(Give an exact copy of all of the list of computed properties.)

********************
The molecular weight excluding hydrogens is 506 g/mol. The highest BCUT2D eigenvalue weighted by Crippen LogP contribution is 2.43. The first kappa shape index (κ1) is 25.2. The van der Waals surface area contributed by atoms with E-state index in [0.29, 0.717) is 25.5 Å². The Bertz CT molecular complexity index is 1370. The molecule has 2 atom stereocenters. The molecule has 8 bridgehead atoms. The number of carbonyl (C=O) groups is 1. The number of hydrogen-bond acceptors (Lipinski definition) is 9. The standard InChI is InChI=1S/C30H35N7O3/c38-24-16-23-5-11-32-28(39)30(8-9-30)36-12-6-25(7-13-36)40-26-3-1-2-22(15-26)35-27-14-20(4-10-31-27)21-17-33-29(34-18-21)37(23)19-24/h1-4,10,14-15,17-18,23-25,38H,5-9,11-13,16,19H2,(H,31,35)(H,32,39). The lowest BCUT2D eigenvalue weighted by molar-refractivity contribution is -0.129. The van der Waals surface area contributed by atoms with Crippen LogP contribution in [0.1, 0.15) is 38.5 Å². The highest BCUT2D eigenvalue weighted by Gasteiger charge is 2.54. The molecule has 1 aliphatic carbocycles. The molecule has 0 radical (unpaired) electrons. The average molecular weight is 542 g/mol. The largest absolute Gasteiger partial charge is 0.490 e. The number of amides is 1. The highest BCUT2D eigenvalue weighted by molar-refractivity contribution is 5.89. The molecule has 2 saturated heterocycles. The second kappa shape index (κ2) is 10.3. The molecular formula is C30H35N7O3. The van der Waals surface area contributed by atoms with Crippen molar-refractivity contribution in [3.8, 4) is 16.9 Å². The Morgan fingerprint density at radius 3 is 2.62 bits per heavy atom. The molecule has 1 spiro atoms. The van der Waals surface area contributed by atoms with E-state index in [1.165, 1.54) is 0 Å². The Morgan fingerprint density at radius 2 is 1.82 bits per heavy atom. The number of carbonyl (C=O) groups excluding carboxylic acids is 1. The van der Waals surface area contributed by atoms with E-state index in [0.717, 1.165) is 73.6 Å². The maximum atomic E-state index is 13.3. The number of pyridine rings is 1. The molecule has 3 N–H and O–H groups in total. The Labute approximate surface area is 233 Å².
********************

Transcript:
The molecular weight excluding hydrogens is 506 g/mol. The highest BCUT2D eigenvalue weighted by Crippen LogP contribution is 2.43. The first kappa shape index (κ1) is 25.2. The van der Waals surface area contributed by atoms with E-state index in [0.29, 0.717) is 25.5 Å². The Bertz CT molecular complexity index is 1370. The molecule has 2 atom stereocenters. The molecule has 8 bridgehead atoms. The number of carbonyl (C=O) groups is 1. The number of hydrogen-bond acceptors (Lipinski definition) is 9. The standard InChI is InChI=1S/C30H35N7O3/c38-24-16-23-5-11-32-28(39)30(8-9-30)36-12-6-25(7-13-36)40-26-3-1-2-22(15-26)35-27-14-20(4-10-31-27)21-17-33-29(34-18-21)37(23)19-24/h1-4,10,14-15,17-18,23-25,38H,5-9,11-13,16,19H2,(H,31,35)(H,32,39). The lowest BCUT2D eigenvalue weighted by molar-refractivity contribution is -0.129. The van der Waals surface area contributed by atoms with Crippen LogP contribution in [0.1, 0.15) is 38.5 Å². The highest BCUT2D eigenvalue weighted by Gasteiger charge is 2.54. The molecule has 1 aliphatic carbocycles. The molecule has 0 radical (unpaired) electrons. The average molecular weight is 542 g/mol. The largest absolute Gasteiger partial charge is 0.490 e. The number of amides is 1. The highest BCUT2D eigenvalue weighted by molar-refractivity contribution is 5.89. The molecule has 2 saturated heterocycles. The second kappa shape index (κ2) is 10.3. The molecular formula is C30H35N7O3. The van der Waals surface area contributed by atoms with Crippen molar-refractivity contribution in [3.8, 4) is 16.9 Å². The Morgan fingerprint density at radius 3 is 2.62 bits per heavy atom. The molecule has 1 spiro atoms. The van der Waals surface area contributed by atoms with E-state index in [1.165, 1.54) is 0 Å². The Morgan fingerprint density at radius 2 is 1.82 bits per heavy atom. The number of carbonyl (C=O) groups excluding carboxylic acids is 1. The van der Waals surface area contributed by atoms with E-state index in [0.717, 1.165) is 73.6 Å². The maximum atomic E-state index is 13.3. The number of pyridine rings is 1. The molecule has 3 N–H and O–H groups in total. The Labute approximate surface area is 233 Å².